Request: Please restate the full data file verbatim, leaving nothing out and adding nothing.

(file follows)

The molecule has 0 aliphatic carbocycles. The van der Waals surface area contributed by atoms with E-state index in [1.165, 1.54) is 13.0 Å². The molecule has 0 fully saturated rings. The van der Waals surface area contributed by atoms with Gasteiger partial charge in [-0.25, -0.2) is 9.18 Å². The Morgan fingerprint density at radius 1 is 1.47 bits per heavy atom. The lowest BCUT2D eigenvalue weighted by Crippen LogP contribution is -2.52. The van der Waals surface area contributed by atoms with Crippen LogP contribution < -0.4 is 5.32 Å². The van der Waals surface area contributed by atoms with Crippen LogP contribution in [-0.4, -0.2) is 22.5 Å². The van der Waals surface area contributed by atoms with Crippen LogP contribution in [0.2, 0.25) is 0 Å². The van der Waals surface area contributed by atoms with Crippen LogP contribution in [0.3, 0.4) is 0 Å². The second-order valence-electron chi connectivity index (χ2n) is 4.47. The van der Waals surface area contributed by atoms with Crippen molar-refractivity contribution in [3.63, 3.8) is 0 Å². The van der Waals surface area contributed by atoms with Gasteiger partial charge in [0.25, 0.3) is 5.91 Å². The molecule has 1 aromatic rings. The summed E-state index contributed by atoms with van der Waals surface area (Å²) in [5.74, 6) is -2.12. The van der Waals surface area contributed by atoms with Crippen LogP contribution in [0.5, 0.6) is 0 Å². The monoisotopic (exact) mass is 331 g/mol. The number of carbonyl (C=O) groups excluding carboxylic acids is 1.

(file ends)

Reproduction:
The molecule has 0 aliphatic carbocycles. The van der Waals surface area contributed by atoms with E-state index in [1.165, 1.54) is 13.0 Å². The molecule has 0 fully saturated rings. The van der Waals surface area contributed by atoms with Gasteiger partial charge in [-0.25, -0.2) is 9.18 Å². The Morgan fingerprint density at radius 1 is 1.47 bits per heavy atom. The lowest BCUT2D eigenvalue weighted by Crippen LogP contribution is -2.52. The van der Waals surface area contributed by atoms with Crippen LogP contribution < -0.4 is 5.32 Å². The van der Waals surface area contributed by atoms with Crippen LogP contribution in [-0.4, -0.2) is 22.5 Å². The van der Waals surface area contributed by atoms with Crippen LogP contribution in [0.2, 0.25) is 0 Å². The van der Waals surface area contributed by atoms with Crippen LogP contribution in [0.3, 0.4) is 0 Å². The second-order valence-electron chi connectivity index (χ2n) is 4.47. The van der Waals surface area contributed by atoms with Crippen molar-refractivity contribution in [3.63, 3.8) is 0 Å². The van der Waals surface area contributed by atoms with Gasteiger partial charge in [0.25, 0.3) is 5.91 Å². The molecule has 1 aromatic rings. The summed E-state index contributed by atoms with van der Waals surface area (Å²) in [5.74, 6) is -2.12. The van der Waals surface area contributed by atoms with Crippen LogP contribution in [0.5, 0.6) is 0 Å². The monoisotopic (exact) mass is 331 g/mol. The number of carbonyl (C=O) groups excluding carboxylic acids is 1.